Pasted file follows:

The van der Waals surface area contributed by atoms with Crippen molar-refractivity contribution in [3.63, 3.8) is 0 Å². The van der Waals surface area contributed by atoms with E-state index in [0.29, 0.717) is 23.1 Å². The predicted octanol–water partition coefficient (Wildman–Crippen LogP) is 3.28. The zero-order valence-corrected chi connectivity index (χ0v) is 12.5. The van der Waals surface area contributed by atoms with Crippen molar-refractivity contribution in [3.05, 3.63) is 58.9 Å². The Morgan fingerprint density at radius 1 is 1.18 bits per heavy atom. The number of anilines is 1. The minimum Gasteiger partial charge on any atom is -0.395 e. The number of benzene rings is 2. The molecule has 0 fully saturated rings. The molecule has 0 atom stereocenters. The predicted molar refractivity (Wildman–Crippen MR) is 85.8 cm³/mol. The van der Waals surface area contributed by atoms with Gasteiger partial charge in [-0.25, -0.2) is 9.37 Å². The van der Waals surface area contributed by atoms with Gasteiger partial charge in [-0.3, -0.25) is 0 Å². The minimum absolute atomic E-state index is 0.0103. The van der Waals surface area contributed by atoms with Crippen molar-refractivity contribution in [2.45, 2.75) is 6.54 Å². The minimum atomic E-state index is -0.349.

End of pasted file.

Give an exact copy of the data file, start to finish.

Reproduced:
The van der Waals surface area contributed by atoms with Crippen molar-refractivity contribution in [3.63, 3.8) is 0 Å². The van der Waals surface area contributed by atoms with E-state index in [0.29, 0.717) is 23.1 Å². The predicted octanol–water partition coefficient (Wildman–Crippen LogP) is 3.28. The zero-order valence-corrected chi connectivity index (χ0v) is 12.5. The van der Waals surface area contributed by atoms with Crippen molar-refractivity contribution in [3.05, 3.63) is 58.9 Å². The Morgan fingerprint density at radius 1 is 1.18 bits per heavy atom. The number of anilines is 1. The minimum Gasteiger partial charge on any atom is -0.395 e. The number of benzene rings is 2. The molecule has 0 fully saturated rings. The molecule has 0 atom stereocenters. The predicted molar refractivity (Wildman–Crippen MR) is 85.8 cm³/mol. The van der Waals surface area contributed by atoms with Gasteiger partial charge in [-0.25, -0.2) is 9.37 Å². The van der Waals surface area contributed by atoms with Gasteiger partial charge in [-0.3, -0.25) is 0 Å². The minimum absolute atomic E-state index is 0.0103. The van der Waals surface area contributed by atoms with Crippen molar-refractivity contribution in [2.45, 2.75) is 6.54 Å². The minimum atomic E-state index is -0.349.